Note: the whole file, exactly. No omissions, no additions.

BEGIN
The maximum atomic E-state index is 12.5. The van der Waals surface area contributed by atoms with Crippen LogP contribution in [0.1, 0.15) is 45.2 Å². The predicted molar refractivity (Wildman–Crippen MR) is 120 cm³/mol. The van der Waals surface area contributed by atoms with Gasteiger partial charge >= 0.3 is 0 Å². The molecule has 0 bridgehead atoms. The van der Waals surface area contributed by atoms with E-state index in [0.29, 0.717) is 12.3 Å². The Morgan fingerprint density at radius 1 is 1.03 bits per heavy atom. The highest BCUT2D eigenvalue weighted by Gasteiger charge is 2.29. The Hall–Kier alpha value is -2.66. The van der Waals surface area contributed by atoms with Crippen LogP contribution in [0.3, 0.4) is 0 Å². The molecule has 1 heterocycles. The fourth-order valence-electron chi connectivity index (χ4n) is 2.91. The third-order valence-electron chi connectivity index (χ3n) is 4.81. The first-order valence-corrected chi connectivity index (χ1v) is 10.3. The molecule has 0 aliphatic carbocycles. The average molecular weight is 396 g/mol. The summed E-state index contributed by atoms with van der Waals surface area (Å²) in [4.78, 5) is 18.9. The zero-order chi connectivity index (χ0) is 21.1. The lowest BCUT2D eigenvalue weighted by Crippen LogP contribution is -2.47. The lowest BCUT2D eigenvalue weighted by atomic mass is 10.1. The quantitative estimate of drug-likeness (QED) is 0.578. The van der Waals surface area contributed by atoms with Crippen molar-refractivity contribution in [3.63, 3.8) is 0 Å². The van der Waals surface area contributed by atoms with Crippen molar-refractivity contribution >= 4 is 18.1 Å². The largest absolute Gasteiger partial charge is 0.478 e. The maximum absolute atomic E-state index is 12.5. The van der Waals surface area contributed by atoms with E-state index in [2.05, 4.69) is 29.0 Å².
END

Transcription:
The maximum atomic E-state index is 12.5. The van der Waals surface area contributed by atoms with Crippen LogP contribution in [0.1, 0.15) is 45.2 Å². The predicted molar refractivity (Wildman–Crippen MR) is 120 cm³/mol. The van der Waals surface area contributed by atoms with Gasteiger partial charge >= 0.3 is 0 Å². The molecule has 0 bridgehead atoms. The van der Waals surface area contributed by atoms with E-state index in [0.29, 0.717) is 12.3 Å². The Morgan fingerprint density at radius 1 is 1.03 bits per heavy atom. The highest BCUT2D eigenvalue weighted by Gasteiger charge is 2.29. The Hall–Kier alpha value is -2.66. The van der Waals surface area contributed by atoms with Crippen LogP contribution in [0.3, 0.4) is 0 Å². The molecule has 1 heterocycles. The fourth-order valence-electron chi connectivity index (χ4n) is 2.91. The third-order valence-electron chi connectivity index (χ3n) is 4.81. The first-order valence-corrected chi connectivity index (χ1v) is 10.3. The molecule has 0 aliphatic carbocycles. The average molecular weight is 396 g/mol. The summed E-state index contributed by atoms with van der Waals surface area (Å²) in [4.78, 5) is 18.9. The zero-order chi connectivity index (χ0) is 21.1. The lowest BCUT2D eigenvalue weighted by Crippen LogP contribution is -2.47. The lowest BCUT2D eigenvalue weighted by atomic mass is 10.1. The quantitative estimate of drug-likeness (QED) is 0.578. The van der Waals surface area contributed by atoms with Crippen molar-refractivity contribution in [3.63, 3.8) is 0 Å². The van der Waals surface area contributed by atoms with Crippen molar-refractivity contribution >= 4 is 18.1 Å². The largest absolute Gasteiger partial charge is 0.478 e. The maximum absolute atomic E-state index is 12.5. The van der Waals surface area contributed by atoms with E-state index in [2.05, 4.69) is 29.0 Å².